Can an Entry-Level Car Have 300 hp?
"From here it looks like a pot-bellied pig," says Chief Road Test Editor Chris Walton as he points to the nose and scooped-out door profile of the new 2008 BMW 135i Coupe.
"Check out the overhanging character line above the taillights," we prompt. "Is this the new BMW 1 Series or a Corvair?"
You'll have to forgive us. We're taking a break from flogging BMW's 3.0-liter twin-turbocharged wünder-coupe and, frankly, we're more than a bit giddy. Three hundred horsepower and a similar dose of torque will do that to you, especially when it's in a shrunken rear-wheel-drive coupe that weighs less than a BMW 335i that shares the same engine.
The peerless BMW 335i has earned endless praise from us for its solid construction, balanced handling and stonking twin-turbo engine. So far it's batting a thousand when it comes to victories in our comparison tests.
But in becoming more refined, the E92 (that's BMW techspeak for 2007 and later 3 Series coupes) has gained size and weight, so its communicative responses have been muted. Well, that's what BMW fanboys will say, anyway.
That's where the 2008 BMW 135i Coupe (a.k.a. E82) comes in. Sure, when the 1 Series comes in the guise of the 2008 BMW 128i, we'd call it an entry-level Bimmer. But the inclusion of "the Engine" (as we find ourselves saying) is proof positive that BMW knows what its core enthusiasts really want.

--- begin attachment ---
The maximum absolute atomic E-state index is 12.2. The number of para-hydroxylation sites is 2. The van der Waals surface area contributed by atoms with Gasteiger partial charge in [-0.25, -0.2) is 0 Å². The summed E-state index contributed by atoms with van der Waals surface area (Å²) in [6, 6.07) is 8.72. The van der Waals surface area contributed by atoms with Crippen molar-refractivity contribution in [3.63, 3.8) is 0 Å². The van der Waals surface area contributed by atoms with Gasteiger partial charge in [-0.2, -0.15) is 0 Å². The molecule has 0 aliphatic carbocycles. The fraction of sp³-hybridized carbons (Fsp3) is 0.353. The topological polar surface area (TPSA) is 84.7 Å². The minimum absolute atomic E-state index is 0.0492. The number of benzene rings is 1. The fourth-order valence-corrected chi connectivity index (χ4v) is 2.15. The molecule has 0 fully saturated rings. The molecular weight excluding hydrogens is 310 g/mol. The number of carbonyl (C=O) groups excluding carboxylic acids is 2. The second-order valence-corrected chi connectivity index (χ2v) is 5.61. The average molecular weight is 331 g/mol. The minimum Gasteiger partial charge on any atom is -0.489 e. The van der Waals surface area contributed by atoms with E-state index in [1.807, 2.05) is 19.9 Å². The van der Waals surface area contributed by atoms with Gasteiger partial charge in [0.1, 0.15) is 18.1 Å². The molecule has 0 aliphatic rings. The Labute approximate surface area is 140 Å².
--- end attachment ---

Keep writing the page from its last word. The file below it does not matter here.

Anti Super-Size Me
How much smaller than a 2008 BMW 335i is the new 2008 BMW 135i Coupe? At 172.2 inches, the U.S.-spec 1 Series gives up 8.1 inches of length. It's even 3 inches shorter than the E30 3 Series of the 1980s and only 0.7 inch longer than the E21 3 Series of the 1970s.
The greenhouse of the 1 Series coupe is something of a bubble, resulting in a 55.4-inch height, ample headroom and general proportions that fall between the E30 and E36 coupes. Notable deviations from the vintage BMW formula for sport sedan proportions include a higher beltline and a wider stance.
Interior space is suitably ample up front, but unless the front seat occupants are of below-average height, the rear seats are a kids-only proposition. This 6-foot-2 editor was able to travel with his 9-year-old daughter seated behind, but only just.
So the 1 Series coupe clearly doesn't share the "too big" problem of the 3 Series.
As compact as it is, the new 135i is no lightweight. It's still a full-featured premium piece, and it shows evidence of the mass that comes from 20 years of safety advances plus the "must-have" thinking about convenience features that shapes the thinking of product planners everywhere. Our test car tips the scales to the tune of 3,399 pounds, some 172 pounds less than a 335i, but still 200 or so pounds heavier than the similar-size E36 BMW M3 of the 1990s.
Cue the Bigger Hammer
But the 135i has a not-so-secret weapon that those lighter, earlier BMWs didn't have: a twin-turbocharged, direct-injected straight-6 engine that not only produces 300 hp but also packs a 300 pound-feet wallop of torque from 1,400 through 5,000 rpm.